After briefly removing "Gone with the Wind" from its HBO Max streaming service, WarnerMedia has restored it with a new introduction and a previously shot panel discussion putting the Civil War-era film classic and its depiction of slavery in context.
"The film has been repeatedly protested, dating back to the announcement of its production," film professor and TCM host Jacqueline Stewart says in a 4½-minute introduction that also appears as a separate short. The movie, she notes, "paints the picture of the Antebellum South as a romantic, idyllic setting that's tragically been lost to the past," and like Margaret Mitchell's hit novel that it adapts, depicts "the Antebellum South as a world of grace and beauty, without acknowledging the brutalities of the system of chattel slavery, upon which this world is based."
Stewart notes, "The film represents enslaved Black people in accordance with long-standing stereotypes: as servants, notable for their devotion to their white masters, or for their ineptitude. And the film's treatment of this world through a lens of nostalgia, denies the horrors of slavery, as well as its legacies of racial inequality."
Watching the film today "can be uncomfortable, even painful," Stewart says. "Still, it is important that classic Hollywood films are available to us in their original form for viewing and discussion. They reflect the social context in which they were made and invite viewers to reflect on their own values and beliefs when watching them now."
In addition to the introduction is a separate featurette, "The Complicated Legacy of 'Gone with the Wind.' " The April 2019 panel at the TCM Film Festival in Los Angeles is moderated by author and film historian Donald Bogle and features Stewart; movie producer Stephanie Allain (2005's "Hustle & Flow," 2019's "Juanita"); and famed film scholar Molly Haskell, author of the "Gone with the Wind" study "Frankly, My Dear" (Yale University Press, 2009).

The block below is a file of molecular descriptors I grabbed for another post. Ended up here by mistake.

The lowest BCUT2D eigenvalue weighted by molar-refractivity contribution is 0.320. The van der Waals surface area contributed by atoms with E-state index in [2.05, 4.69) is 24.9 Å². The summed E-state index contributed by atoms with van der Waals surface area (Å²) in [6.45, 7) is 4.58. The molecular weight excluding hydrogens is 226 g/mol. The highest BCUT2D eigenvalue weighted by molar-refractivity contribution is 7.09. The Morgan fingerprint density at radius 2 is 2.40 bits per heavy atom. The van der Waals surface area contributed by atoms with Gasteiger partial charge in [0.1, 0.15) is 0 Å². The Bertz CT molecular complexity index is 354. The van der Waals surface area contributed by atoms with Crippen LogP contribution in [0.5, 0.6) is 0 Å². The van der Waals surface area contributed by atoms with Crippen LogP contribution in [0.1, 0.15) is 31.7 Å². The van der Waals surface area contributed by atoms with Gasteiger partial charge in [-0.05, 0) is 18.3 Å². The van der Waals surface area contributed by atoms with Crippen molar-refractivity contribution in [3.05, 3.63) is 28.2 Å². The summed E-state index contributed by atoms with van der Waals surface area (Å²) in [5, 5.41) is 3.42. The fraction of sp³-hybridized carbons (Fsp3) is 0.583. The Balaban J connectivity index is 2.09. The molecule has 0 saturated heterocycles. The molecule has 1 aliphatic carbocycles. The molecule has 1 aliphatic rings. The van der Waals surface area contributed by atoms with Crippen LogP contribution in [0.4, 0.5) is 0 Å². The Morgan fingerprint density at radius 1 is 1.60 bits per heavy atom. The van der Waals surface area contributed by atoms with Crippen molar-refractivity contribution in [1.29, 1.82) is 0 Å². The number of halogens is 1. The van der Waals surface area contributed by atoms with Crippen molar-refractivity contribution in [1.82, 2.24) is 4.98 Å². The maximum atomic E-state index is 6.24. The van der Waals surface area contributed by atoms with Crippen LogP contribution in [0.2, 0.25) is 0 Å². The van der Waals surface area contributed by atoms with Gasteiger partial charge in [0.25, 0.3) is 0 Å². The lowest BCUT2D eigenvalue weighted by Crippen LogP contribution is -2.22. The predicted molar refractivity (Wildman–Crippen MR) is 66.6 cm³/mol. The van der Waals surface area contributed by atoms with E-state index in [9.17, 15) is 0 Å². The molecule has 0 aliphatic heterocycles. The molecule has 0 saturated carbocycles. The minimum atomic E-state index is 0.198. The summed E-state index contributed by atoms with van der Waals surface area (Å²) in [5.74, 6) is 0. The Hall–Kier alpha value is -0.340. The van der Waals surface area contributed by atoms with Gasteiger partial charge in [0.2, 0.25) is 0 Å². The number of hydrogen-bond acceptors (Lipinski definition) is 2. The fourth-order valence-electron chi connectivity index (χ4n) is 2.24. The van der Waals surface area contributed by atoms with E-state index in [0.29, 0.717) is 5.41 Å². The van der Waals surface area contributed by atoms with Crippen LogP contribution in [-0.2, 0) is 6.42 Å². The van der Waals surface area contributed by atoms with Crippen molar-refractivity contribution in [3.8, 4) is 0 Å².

Another separate featurette is an existing TCM interstitial, narrated by Bonnie Hunt: the nearly 4½-minute "Hattie McDaniel: What a Character!," a biography of the actress whose portrayal of house slave Mammy made her the first African American to win an Academy Award.
"Eighty years after its initial release, 'Gone with the Wind' is a film of undeniable cultural significance," Stewart says in her introduction. "It is not only a major document of Hollywood's racist practices of the past but also an enduring work of popular culture that speaks directly to the racial inequalities that persist in media and society today."
The introduction is not scheduled to run with the film's showings on sister network TCM. "TCM films new introductions every time a movie airs on the network," a network representative told Newsday. "For instance, the introduction to the film when it aired for the 25th anniversary of the network last year will not be the same as the next time it airs on TCM. This particular introduction is unique to HBO Max, but be assured that 'Gone with the Wind' will always have its due context from one of TCM's hosts when it airs on the channel."